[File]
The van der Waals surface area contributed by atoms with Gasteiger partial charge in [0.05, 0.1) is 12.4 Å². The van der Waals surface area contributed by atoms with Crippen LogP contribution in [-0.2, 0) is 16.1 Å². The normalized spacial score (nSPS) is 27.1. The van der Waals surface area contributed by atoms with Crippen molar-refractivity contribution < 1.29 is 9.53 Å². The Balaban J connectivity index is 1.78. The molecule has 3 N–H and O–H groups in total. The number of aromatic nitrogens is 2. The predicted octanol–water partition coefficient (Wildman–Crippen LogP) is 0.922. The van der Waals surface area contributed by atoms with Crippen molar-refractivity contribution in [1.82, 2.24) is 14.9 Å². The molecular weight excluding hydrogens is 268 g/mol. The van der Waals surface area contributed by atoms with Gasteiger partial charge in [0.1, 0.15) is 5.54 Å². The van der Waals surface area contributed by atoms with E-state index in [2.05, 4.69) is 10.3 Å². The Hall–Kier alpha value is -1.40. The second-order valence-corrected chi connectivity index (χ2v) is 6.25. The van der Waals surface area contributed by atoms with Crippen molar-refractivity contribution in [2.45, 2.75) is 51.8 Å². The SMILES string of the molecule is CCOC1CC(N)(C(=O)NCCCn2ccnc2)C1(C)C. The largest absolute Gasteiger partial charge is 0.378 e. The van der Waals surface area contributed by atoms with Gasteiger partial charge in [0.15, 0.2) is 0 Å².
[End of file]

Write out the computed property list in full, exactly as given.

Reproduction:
The van der Waals surface area contributed by atoms with Gasteiger partial charge in [0.05, 0.1) is 12.4 Å². The van der Waals surface area contributed by atoms with Crippen LogP contribution in [-0.2, 0) is 16.1 Å². The normalized spacial score (nSPS) is 27.1. The van der Waals surface area contributed by atoms with Crippen molar-refractivity contribution < 1.29 is 9.53 Å². The Balaban J connectivity index is 1.78. The molecule has 3 N–H and O–H groups in total. The number of aromatic nitrogens is 2. The predicted octanol–water partition coefficient (Wildman–Crippen LogP) is 0.922. The van der Waals surface area contributed by atoms with Crippen molar-refractivity contribution in [1.82, 2.24) is 14.9 Å². The molecular weight excluding hydrogens is 268 g/mol. The van der Waals surface area contributed by atoms with Gasteiger partial charge in [0.1, 0.15) is 5.54 Å². The van der Waals surface area contributed by atoms with E-state index in [2.05, 4.69) is 10.3 Å². The Hall–Kier alpha value is -1.40. The second-order valence-corrected chi connectivity index (χ2v) is 6.25. The van der Waals surface area contributed by atoms with Crippen molar-refractivity contribution in [2.45, 2.75) is 51.8 Å². The SMILES string of the molecule is CCOC1CC(N)(C(=O)NCCCn2ccnc2)C1(C)C. The largest absolute Gasteiger partial charge is 0.378 e. The van der Waals surface area contributed by atoms with Gasteiger partial charge in [0.15, 0.2) is 0 Å².